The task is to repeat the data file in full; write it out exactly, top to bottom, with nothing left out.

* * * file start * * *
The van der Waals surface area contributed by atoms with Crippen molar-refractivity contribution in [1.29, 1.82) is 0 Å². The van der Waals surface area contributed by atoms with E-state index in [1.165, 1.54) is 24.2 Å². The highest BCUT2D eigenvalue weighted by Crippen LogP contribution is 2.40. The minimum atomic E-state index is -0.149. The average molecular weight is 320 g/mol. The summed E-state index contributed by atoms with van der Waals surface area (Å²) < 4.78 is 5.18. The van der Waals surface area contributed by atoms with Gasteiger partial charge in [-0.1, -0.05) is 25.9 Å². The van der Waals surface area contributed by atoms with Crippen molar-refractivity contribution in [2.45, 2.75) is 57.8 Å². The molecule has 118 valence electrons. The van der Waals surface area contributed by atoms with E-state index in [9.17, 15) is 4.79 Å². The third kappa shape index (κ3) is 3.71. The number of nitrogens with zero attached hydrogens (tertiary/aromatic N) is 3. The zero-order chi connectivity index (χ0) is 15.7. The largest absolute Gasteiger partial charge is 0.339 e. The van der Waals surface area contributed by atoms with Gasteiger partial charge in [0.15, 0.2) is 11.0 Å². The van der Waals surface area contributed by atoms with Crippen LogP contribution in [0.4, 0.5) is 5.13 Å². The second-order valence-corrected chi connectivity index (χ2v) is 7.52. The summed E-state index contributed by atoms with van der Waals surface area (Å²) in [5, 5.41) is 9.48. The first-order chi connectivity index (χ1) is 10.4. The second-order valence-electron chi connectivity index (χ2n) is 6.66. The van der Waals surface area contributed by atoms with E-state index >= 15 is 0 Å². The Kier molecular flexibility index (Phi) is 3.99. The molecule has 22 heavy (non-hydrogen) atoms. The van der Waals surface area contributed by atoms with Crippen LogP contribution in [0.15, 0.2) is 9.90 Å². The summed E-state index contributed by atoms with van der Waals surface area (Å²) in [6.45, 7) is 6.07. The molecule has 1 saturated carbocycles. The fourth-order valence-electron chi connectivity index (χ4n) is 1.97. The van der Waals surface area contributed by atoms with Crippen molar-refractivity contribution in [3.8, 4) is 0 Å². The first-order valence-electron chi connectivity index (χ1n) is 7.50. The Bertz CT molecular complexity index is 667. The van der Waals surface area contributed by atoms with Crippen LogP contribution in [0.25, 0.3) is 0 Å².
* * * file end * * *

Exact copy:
The van der Waals surface area contributed by atoms with Crippen molar-refractivity contribution in [1.29, 1.82) is 0 Å². The van der Waals surface area contributed by atoms with E-state index in [1.165, 1.54) is 24.2 Å². The highest BCUT2D eigenvalue weighted by Crippen LogP contribution is 2.40. The minimum atomic E-state index is -0.149. The average molecular weight is 320 g/mol. The summed E-state index contributed by atoms with van der Waals surface area (Å²) < 4.78 is 5.18. The van der Waals surface area contributed by atoms with Gasteiger partial charge in [-0.1, -0.05) is 25.9 Å². The van der Waals surface area contributed by atoms with Crippen molar-refractivity contribution in [2.45, 2.75) is 57.8 Å². The molecule has 118 valence electrons. The van der Waals surface area contributed by atoms with E-state index in [9.17, 15) is 4.79 Å². The third kappa shape index (κ3) is 3.71. The number of nitrogens with zero attached hydrogens (tertiary/aromatic N) is 3. The zero-order chi connectivity index (χ0) is 15.7. The largest absolute Gasteiger partial charge is 0.339 e. The van der Waals surface area contributed by atoms with Gasteiger partial charge in [0.15, 0.2) is 11.0 Å². The van der Waals surface area contributed by atoms with Crippen LogP contribution in [0.4, 0.5) is 5.13 Å². The second-order valence-corrected chi connectivity index (χ2v) is 7.52. The summed E-state index contributed by atoms with van der Waals surface area (Å²) in [5, 5.41) is 9.48. The first-order chi connectivity index (χ1) is 10.4. The second-order valence-electron chi connectivity index (χ2n) is 6.66. The van der Waals surface area contributed by atoms with E-state index >= 15 is 0 Å². The Kier molecular flexibility index (Phi) is 3.99. The molecule has 22 heavy (non-hydrogen) atoms. The van der Waals surface area contributed by atoms with Crippen LogP contribution in [0.15, 0.2) is 9.90 Å². The summed E-state index contributed by atoms with van der Waals surface area (Å²) in [6.45, 7) is 6.07. The molecule has 1 saturated carbocycles. The fourth-order valence-electron chi connectivity index (χ4n) is 1.97. The van der Waals surface area contributed by atoms with Crippen molar-refractivity contribution in [3.8, 4) is 0 Å². The first-order valence-electron chi connectivity index (χ1n) is 7.50. The Bertz CT molecular complexity index is 667. The van der Waals surface area contributed by atoms with Crippen LogP contribution in [0.25, 0.3) is 0 Å².